Being broken

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What does a carer do when they are broken? 

They keep going.

What if they cannot keep going?

That is not an acceptable option.

This morning, I dropped a bottle of one of Brendan’s life-saving medicines onto the hard kitchen tile floor. It shattered. The anti-seizure medicine is made in the UK and shipped here for him every month. (Don’t ask why they won’t compound it in Ireland, because there is no reasonable answer). The entire bottle, now wasted. I carefully picked up the glass shards and then began wiping up the medicine which by then was intertwined with my tears.

The bottle shattered. I shattered.

I went back into his bedroom to give him his 5 twice-daily medications. I had the 60ml syringe filled and in my hand; the water to flush it all down his feeding line was in a measuring cup that I held in my other hand. I came in the room only to discover he had messed in his nappy since I was with him just 10 minutes before. It was everywhere. The W-cushion that keeps his displaced hips in line…the pillows on either side that help hold his trunk steady while he sleeps…the underpad…the blanket…his shirt…

As I cleaned him, he began to laugh. No, that’s not a good thing when he is laying back flat. Yes, he began to gag because he was laughing so hard. With soiled hands I grabbed the remote for his bed and quickly raised up the head of the bed. It didn’t matter. It was too late. He began retching, which led to vomiting. He was covered again, this time a different bodily fluid and a different part of his body.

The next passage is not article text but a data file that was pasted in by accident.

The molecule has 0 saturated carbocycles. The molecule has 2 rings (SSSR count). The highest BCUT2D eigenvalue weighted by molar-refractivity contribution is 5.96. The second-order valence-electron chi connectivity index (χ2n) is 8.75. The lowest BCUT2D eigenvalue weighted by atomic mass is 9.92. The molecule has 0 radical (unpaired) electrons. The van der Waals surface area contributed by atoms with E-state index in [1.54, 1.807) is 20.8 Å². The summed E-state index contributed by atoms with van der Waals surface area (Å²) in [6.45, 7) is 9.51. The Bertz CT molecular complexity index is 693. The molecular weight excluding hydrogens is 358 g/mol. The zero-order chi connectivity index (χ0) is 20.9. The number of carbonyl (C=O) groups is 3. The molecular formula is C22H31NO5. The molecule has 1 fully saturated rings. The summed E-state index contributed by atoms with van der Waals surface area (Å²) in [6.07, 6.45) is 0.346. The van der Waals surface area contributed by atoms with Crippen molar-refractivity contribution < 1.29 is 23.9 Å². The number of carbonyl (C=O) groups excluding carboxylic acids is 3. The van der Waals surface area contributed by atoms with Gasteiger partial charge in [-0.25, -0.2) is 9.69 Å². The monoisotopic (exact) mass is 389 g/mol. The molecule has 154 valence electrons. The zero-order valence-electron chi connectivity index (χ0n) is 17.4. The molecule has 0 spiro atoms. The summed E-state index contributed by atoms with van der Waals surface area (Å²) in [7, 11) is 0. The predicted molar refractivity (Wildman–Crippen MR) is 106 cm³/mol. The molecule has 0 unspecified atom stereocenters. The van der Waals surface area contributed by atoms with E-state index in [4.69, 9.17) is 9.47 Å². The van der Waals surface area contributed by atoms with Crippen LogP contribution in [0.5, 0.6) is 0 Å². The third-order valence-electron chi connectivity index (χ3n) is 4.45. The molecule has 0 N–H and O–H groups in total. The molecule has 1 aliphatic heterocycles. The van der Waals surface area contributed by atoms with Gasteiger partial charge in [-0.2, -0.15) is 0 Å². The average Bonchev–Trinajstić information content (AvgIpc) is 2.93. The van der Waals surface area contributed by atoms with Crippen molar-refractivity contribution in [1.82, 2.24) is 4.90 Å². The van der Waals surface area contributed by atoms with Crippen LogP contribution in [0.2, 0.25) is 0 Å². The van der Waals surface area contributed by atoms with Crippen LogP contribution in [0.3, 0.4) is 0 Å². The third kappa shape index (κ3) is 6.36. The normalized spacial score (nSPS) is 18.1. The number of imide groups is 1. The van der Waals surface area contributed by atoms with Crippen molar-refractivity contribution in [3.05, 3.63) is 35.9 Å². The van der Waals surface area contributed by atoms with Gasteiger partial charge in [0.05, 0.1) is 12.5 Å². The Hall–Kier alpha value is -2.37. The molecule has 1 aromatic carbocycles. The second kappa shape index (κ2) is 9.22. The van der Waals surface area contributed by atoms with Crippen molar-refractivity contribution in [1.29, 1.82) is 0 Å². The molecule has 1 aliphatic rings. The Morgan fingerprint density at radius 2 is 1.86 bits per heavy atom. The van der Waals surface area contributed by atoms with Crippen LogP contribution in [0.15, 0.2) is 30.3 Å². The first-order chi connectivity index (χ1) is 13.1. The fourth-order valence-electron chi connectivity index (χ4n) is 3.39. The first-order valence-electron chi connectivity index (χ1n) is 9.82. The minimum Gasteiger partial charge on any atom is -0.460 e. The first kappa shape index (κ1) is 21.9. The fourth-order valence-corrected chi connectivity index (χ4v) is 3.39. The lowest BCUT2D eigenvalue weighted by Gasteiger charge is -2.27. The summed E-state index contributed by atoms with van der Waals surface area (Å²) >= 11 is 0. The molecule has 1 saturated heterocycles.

When he was done, he started laughing again. My angel who finds joy anywhere he can, which is wherever he is, lit up the room with his smile. Through my returning tears, I clearly saw his pure innocence there to remind me I do this for love. I do all of this, every moment of it, for love.

Like the bottle, I felt shattered. In many ways, I believe I will always feel shattered on some level deep within my soul. I feel it even now as I write.

And I wonder, how many other parents of highly complex, medically fragile, severely disabled children feel as I do? I know the answer. The question is largely rhetorical, after all. I know that I am not alone in feeling this way.

But, I do feel alone.

…when there is no one to help me pick up a shattered bottle, or what it symbolises.
…when no one calls me for days on end, or lets my calls go unanswered – yet again.
…when my boys and I spent Christmas alone, just the 3 of us, with no one even bothered to see how we were doing, the Spirit all too lacking.
…when old friends stop making contact, it is always me who – until this moment of resolution – keeps reaching out.
…when people see us trying to navigate through a shop and all they do is stare, or nearly worse yet, divert their eyes, bar the sideways glance they think won’t be caught.
…when I am sick, as I am today, and it matters not, for there’s work to do – no matter what.
…when I lay in bed at night exhausted and in pain and shattered, with no one to count on, but myself.

What does a carer do when they are broken? 

They keep going.

What if they cannot keep going?

That is not an acceptable option.

And my son reminds me, yet again, that I do all of this, every moment of it, for love. 

 

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2 thoughts on “Being broken

  1. Angie

    That was amazing!!! Thank you for reminding me to really appreciate that special smile my son gives me when I’m upset, exhausted or plain bored to death with it!!! I feel alone as well. 😘

    Like

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